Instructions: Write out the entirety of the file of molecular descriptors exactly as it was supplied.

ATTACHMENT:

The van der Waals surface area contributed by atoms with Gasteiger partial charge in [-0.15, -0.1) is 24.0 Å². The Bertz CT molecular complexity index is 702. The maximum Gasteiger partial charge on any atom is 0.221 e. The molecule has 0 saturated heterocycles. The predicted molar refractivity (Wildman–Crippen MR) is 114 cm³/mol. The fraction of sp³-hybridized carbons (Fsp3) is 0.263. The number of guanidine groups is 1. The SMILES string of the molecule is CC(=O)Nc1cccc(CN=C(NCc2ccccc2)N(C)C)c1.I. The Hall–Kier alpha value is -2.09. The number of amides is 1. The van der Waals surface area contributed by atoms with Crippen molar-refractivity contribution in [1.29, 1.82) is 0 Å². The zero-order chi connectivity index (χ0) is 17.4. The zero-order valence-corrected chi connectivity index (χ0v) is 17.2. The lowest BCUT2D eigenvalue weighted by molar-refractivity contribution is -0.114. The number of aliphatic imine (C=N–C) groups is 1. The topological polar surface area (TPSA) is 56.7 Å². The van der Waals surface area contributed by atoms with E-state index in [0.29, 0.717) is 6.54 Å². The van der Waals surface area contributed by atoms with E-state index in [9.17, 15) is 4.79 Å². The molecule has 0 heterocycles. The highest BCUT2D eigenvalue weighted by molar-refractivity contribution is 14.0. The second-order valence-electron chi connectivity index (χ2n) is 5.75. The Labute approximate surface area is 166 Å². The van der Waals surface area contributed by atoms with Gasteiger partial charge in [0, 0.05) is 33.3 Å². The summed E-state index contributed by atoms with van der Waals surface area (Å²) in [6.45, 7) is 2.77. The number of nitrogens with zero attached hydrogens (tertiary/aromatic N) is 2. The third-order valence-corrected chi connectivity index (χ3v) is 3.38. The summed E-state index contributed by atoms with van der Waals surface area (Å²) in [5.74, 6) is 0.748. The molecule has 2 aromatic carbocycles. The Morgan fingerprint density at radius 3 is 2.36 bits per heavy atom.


The van der Waals surface area contributed by atoms with Gasteiger partial charge in [-0.15, -0.1) is 24.0 Å². The Bertz CT molecular complexity index is 702. The maximum Gasteiger partial charge on any atom is 0.221 e. The molecule has 0 saturated heterocycles. The predicted molar refractivity (Wildman–Crippen MR) is 114 cm³/mol. The fraction of sp³-hybridized carbons (Fsp3) is 0.263. The number of guanidine groups is 1. The SMILES string of the molecule is CC(=O)Nc1cccc(CN=C(NCc2ccccc2)N(C)C)c1.I. The Hall–Kier alpha value is -2.09. The number of amides is 1. The van der Waals surface area contributed by atoms with Crippen molar-refractivity contribution in [1.29, 1.82) is 0 Å². The zero-order chi connectivity index (χ0) is 17.4. The zero-order valence-corrected chi connectivity index (χ0v) is 17.2. The lowest BCUT2D eigenvalue weighted by molar-refractivity contribution is -0.114. The number of aliphatic imine (C=N–C) groups is 1. The topological polar surface area (TPSA) is 56.7 Å². The van der Waals surface area contributed by atoms with E-state index in [0.29, 0.717) is 6.54 Å². The van der Waals surface area contributed by atoms with E-state index in [9.17, 15) is 4.79 Å². The molecule has 0 heterocycles. The highest BCUT2D eigenvalue weighted by molar-refractivity contribution is 14.0. The second-order valence-electron chi connectivity index (χ2n) is 5.75. The Labute approximate surface area is 166 Å². The van der Waals surface area contributed by atoms with Gasteiger partial charge in [0, 0.05) is 33.3 Å². The summed E-state index contributed by atoms with van der Waals surface area (Å²) in [6.45, 7) is 2.77. The number of nitrogens with zero attached hydrogens (tertiary/aromatic N) is 2. The third-order valence-corrected chi connectivity index (χ3v) is 3.38. The summed E-state index contributed by atoms with van der Waals surface area (Å²) in [5.74, 6) is 0.748. The molecule has 2 aromatic carbocycles. The Morgan fingerprint density at radius 3 is 2.36 bits per heavy atom.